POLIN Museum Hosts Ceremony Honouring New Righteous

Mateusz Szczepaniak, 16 November 2016
A ceremony honouring more Righteous Among the Nations was held at the POLIN Museum on Wednesday 9th September 2015. Six new Righteous were honoured posthumously. Their medals and certificates were presented to the descendants by the Israeli Ambassador Anna Azari.

Those honoured  posthumously included Helena and Szymon Całka, Waleria and Stanisław Jakubowski, Józefa and Franciszek Kosiński, Zofia and Aleksander Schiele, Teodora and Ireneusz Studziński and Wacław Zatorski. 

Helena and Szymon Całkowa lived in Parysowa near Garwolina. They hid three Jews - two residents of Parysowa, as well as 12 year old Józef Czarny. On 2nd August 1943, the boy escaped from the Treblinka death camp during the prisoner rebellion. As Józef Czarny recalls years later, "I told them I was a Jews and had escaped from Treblinka. I came from a religious family and couldn't tell a lie. I was given potatoes and some warm milk. I sat there eating and crying, eating and crying". On the basis of his testimony, the Yad Vashem Institute honoured the Całka family with the title of Righteous. The Całkowa's medal and certificate were accepted by their son, Zdzisław Całka.

Waleria and Stanisław Jakubowski lived in the village of Skotniki Dolne in the Kielce area, where they ran a farm. During the Holocaust, they sheltered escapees from the ghetto in nearby Wiślica. They hid them for over 26 months, creating a hiding place for them under the barn. The citation honouring the Jakubowski family was read out by Jeanne Zucker, daughter of one of those rescued. Their medal and certificate were accepted by their grandson, Józef Jakubowski.

Józefa and Franciszek Kosiński, from the village of Tołwin near Siemiatycz, saved a little Jewish girl, Ryfka Gruskin, who had jumped off a train heading to Treblinka. At that time, the Kosiński couple already had five children of their own and were well aware of the potential great danger. However, without hestitating, they agreed to help. From time to time, Ryfka's brother and uncle would visit her. They were hiding in the forest. A search suddenly took place during one of those visits. For almost an hour, the military police searched the farm, but failed to find the hiding place. The Kosiński couple, suspecting that they had been betrayed by someone from the village, warned the  village administrator that they would let themselves be intimidated. Their medal and certificate was accepted by their son, Edmund Kosiński.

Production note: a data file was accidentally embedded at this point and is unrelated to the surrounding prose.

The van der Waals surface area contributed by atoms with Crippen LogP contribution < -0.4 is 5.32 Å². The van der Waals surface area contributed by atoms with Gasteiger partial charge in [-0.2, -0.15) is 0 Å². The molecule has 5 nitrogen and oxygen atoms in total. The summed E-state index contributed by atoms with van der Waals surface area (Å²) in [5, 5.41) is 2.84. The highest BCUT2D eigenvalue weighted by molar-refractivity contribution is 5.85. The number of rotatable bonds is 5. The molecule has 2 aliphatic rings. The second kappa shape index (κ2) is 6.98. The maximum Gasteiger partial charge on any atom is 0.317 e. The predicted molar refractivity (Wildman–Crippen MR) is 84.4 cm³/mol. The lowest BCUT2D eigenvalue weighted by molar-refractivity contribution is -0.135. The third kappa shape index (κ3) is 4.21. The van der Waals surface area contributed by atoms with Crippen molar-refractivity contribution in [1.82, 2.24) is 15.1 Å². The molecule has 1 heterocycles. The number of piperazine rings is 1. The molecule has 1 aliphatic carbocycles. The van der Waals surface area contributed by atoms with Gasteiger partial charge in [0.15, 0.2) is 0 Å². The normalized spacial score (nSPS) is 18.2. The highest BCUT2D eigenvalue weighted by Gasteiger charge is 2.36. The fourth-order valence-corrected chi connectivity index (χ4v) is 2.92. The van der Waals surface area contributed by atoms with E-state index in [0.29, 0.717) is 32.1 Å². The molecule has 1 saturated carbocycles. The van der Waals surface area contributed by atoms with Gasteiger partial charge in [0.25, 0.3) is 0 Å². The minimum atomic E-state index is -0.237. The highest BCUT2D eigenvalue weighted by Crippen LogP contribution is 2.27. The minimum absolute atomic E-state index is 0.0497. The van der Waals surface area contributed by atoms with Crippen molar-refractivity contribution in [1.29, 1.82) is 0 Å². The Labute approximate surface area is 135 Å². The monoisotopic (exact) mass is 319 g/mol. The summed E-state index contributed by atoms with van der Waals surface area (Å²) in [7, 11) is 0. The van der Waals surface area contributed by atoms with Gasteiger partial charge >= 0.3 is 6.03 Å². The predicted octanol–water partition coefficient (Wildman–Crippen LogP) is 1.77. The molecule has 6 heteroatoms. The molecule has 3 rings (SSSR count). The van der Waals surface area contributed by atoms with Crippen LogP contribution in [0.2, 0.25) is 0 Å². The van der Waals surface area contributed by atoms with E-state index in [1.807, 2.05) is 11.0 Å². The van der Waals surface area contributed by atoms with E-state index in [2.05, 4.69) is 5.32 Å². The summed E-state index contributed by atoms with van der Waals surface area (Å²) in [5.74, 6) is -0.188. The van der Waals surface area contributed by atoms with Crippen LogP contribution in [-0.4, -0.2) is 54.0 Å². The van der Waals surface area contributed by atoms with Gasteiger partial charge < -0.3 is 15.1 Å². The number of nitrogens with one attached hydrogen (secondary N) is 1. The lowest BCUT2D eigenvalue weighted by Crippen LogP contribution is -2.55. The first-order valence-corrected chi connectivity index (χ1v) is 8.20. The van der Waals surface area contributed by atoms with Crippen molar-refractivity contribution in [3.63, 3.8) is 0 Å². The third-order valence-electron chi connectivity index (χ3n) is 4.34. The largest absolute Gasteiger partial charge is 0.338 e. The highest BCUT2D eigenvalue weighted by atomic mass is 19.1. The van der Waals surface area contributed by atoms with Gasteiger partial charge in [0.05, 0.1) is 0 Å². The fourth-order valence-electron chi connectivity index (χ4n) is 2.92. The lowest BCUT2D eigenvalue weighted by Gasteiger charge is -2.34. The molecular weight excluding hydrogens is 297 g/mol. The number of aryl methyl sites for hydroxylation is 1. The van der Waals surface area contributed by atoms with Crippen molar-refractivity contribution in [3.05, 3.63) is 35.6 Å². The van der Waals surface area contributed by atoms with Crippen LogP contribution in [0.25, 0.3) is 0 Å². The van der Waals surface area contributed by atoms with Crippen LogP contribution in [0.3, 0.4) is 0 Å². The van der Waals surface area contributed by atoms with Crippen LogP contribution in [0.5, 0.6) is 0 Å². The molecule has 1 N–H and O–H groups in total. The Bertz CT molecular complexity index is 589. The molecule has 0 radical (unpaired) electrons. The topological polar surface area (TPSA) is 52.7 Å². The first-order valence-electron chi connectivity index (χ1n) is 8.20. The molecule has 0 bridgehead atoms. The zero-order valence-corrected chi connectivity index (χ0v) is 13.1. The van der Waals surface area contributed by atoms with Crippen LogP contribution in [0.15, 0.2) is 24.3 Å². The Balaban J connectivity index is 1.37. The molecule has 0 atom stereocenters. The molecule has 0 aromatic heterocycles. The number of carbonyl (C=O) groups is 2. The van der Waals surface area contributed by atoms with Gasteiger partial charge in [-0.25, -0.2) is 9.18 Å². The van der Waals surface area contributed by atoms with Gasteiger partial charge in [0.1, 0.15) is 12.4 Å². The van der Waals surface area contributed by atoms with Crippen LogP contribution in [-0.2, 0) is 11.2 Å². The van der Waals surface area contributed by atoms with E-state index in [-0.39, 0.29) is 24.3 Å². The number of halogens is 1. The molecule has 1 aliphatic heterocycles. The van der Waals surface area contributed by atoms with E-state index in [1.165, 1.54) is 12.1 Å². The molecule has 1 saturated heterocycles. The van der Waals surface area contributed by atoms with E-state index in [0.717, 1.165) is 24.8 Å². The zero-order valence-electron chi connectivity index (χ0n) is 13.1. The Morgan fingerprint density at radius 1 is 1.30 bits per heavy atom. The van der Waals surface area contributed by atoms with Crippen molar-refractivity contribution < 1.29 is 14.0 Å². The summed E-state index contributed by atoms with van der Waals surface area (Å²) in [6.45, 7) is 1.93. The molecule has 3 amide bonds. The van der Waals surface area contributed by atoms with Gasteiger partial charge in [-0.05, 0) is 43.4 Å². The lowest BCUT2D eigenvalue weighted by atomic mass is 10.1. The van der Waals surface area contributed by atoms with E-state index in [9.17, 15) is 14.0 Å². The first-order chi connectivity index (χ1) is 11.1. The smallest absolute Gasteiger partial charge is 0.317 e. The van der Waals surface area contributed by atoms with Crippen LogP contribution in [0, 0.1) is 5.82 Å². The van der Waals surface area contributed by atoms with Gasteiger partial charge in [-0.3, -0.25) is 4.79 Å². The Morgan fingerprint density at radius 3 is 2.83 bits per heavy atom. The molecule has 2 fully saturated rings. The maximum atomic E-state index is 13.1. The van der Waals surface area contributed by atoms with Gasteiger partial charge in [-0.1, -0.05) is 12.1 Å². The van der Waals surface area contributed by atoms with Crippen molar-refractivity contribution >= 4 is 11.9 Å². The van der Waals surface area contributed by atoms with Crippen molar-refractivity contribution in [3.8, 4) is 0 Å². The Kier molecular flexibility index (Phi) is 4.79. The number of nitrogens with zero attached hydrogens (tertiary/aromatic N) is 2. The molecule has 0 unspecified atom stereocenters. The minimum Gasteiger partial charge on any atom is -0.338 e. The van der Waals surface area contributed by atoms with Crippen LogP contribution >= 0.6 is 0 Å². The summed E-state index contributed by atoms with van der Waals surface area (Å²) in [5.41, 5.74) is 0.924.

Zofia and Aleksander Schiele, a well-known family of brewers (owners of the Haberbusch and Schiele United Warsaw Brewery), sheltered, among others, Stefania Liliental and her small son Witold, in their home in Konstantin. Despite his German background, Aleksander Schiele refused to register as a Volksdeutsche.  He served in the Home Army (AK), financially helped those in need (e.g. the emigration of Julian Tuwim, provided false papers to Home Army soldiers and to Jews, ransomed prisoners, organised supplies for the Warsaw Ghetto and aided its inhabitants to escape to "the Aryan side". Their medal and certificate were accepted by Robert Azembski their grandson.

Teodora and Ireneusz Studziński lived in the Praga district of Warsaw. During the Holocaust, they rescued five Jewish escapees from the ghetto. At that time, they were a young couple with a newborn child. The Rozenfarb and Rozenblum families hid in the attic of their tenement, and in order to dispel any suspicions from the other residents, they put a goat in the attic also. Thus, their pretext for frequent trips to the attic was to get milk for their baby. The citation honouring them was read out by the daughter and granddaughter of those rescued Elaine Labendz and Susan Rostan. The medal and certificate were accepted by their daughter Janina Sokołowska.

Wacław Zatorski, a worker at the Warsaw Gasworks, helped Abram Lipszyc to survive. Lipszyc lived with Zatorski, his wife and two children in the Warsaw suburb of Wola. The story of rescue was read out by Nelly Faifermacher. His medal and certificate was accepted by his daughter, Krystyna Karwat.